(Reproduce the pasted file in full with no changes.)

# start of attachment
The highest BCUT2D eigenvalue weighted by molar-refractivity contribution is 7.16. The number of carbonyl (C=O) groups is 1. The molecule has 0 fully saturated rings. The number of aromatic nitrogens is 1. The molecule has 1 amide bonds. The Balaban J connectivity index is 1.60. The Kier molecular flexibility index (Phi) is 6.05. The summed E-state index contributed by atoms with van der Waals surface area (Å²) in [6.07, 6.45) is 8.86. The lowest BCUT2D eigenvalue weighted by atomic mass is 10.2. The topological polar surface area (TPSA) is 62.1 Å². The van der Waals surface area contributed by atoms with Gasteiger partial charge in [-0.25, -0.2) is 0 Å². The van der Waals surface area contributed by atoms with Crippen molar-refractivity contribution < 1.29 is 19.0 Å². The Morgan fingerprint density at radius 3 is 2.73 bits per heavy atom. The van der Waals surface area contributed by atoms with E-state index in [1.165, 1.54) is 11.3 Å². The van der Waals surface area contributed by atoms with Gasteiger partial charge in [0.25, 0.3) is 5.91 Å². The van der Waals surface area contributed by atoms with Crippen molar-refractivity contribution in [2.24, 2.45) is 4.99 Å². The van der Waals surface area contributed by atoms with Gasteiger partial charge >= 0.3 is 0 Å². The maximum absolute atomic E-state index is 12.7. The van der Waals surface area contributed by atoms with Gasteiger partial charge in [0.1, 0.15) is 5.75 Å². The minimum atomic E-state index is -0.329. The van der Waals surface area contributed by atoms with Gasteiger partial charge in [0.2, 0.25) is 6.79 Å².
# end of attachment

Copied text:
The highest BCUT2D eigenvalue weighted by molar-refractivity contribution is 7.16. The number of carbonyl (C=O) groups is 1. The molecule has 0 fully saturated rings. The number of aromatic nitrogens is 1. The molecule has 1 amide bonds. The Balaban J connectivity index is 1.60. The Kier molecular flexibility index (Phi) is 6.05. The summed E-state index contributed by atoms with van der Waals surface area (Å²) in [6.07, 6.45) is 8.86. The lowest BCUT2D eigenvalue weighted by atomic mass is 10.2. The topological polar surface area (TPSA) is 62.1 Å². The van der Waals surface area contributed by atoms with Gasteiger partial charge in [-0.25, -0.2) is 0 Å². The van der Waals surface area contributed by atoms with Crippen molar-refractivity contribution < 1.29 is 19.0 Å². The Morgan fingerprint density at radius 3 is 2.73 bits per heavy atom. The van der Waals surface area contributed by atoms with E-state index in [1.165, 1.54) is 11.3 Å². The van der Waals surface area contributed by atoms with Gasteiger partial charge in [0.25, 0.3) is 5.91 Å². The van der Waals surface area contributed by atoms with Crippen molar-refractivity contribution in [2.24, 2.45) is 4.99 Å². The van der Waals surface area contributed by atoms with Gasteiger partial charge >= 0.3 is 0 Å². The maximum absolute atomic E-state index is 12.7. The van der Waals surface area contributed by atoms with Gasteiger partial charge in [0.1, 0.15) is 5.75 Å². The minimum atomic E-state index is -0.329. The van der Waals surface area contributed by atoms with Gasteiger partial charge in [0.2, 0.25) is 6.79 Å².